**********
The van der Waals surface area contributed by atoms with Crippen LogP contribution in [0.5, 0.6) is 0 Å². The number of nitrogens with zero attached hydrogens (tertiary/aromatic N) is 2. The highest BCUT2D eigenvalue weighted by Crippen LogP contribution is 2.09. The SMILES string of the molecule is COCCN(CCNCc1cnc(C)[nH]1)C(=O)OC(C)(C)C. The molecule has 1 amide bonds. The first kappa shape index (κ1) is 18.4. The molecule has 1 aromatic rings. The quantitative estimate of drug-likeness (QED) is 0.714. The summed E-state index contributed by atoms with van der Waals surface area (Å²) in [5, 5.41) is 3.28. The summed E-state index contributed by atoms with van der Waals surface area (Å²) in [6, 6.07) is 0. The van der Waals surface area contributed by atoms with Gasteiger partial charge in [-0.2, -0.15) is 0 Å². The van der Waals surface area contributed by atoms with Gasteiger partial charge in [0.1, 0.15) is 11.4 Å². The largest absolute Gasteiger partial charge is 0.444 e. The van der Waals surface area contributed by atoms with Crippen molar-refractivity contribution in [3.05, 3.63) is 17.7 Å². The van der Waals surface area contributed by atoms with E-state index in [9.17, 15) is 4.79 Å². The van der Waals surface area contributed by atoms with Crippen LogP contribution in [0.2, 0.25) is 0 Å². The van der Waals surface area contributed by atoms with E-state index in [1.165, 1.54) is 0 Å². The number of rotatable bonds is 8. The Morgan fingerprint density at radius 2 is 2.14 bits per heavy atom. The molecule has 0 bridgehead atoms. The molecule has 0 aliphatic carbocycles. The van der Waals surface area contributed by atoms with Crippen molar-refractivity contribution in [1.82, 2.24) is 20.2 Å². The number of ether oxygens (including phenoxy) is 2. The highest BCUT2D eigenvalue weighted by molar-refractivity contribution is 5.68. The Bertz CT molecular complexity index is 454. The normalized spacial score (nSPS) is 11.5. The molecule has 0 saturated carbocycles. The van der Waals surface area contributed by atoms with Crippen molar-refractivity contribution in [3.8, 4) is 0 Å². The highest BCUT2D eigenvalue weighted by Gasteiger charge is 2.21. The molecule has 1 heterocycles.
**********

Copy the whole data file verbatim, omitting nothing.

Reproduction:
The van der Waals surface area contributed by atoms with Crippen LogP contribution in [0.5, 0.6) is 0 Å². The number of nitrogens with zero attached hydrogens (tertiary/aromatic N) is 2. The highest BCUT2D eigenvalue weighted by Crippen LogP contribution is 2.09. The SMILES string of the molecule is COCCN(CCNCc1cnc(C)[nH]1)C(=O)OC(C)(C)C. The molecule has 1 amide bonds. The first kappa shape index (κ1) is 18.4. The molecule has 1 aromatic rings. The quantitative estimate of drug-likeness (QED) is 0.714. The summed E-state index contributed by atoms with van der Waals surface area (Å²) in [5, 5.41) is 3.28. The summed E-state index contributed by atoms with van der Waals surface area (Å²) in [6, 6.07) is 0. The van der Waals surface area contributed by atoms with Gasteiger partial charge in [-0.2, -0.15) is 0 Å². The van der Waals surface area contributed by atoms with Gasteiger partial charge in [0.1, 0.15) is 11.4 Å². The largest absolute Gasteiger partial charge is 0.444 e. The van der Waals surface area contributed by atoms with Crippen molar-refractivity contribution in [3.05, 3.63) is 17.7 Å². The van der Waals surface area contributed by atoms with E-state index in [9.17, 15) is 4.79 Å². The van der Waals surface area contributed by atoms with Crippen LogP contribution in [0.2, 0.25) is 0 Å². The van der Waals surface area contributed by atoms with E-state index in [1.165, 1.54) is 0 Å². The number of rotatable bonds is 8. The Morgan fingerprint density at radius 2 is 2.14 bits per heavy atom. The molecule has 0 bridgehead atoms. The molecule has 0 aliphatic carbocycles. The van der Waals surface area contributed by atoms with Crippen molar-refractivity contribution in [1.82, 2.24) is 20.2 Å². The number of ether oxygens (including phenoxy) is 2. The highest BCUT2D eigenvalue weighted by molar-refractivity contribution is 5.68. The Bertz CT molecular complexity index is 454. The normalized spacial score (nSPS) is 11.5. The molecule has 0 saturated carbocycles. The van der Waals surface area contributed by atoms with Crippen molar-refractivity contribution in [3.8, 4) is 0 Å². The highest BCUT2D eigenvalue weighted by Gasteiger charge is 2.21. The molecule has 1 heterocycles.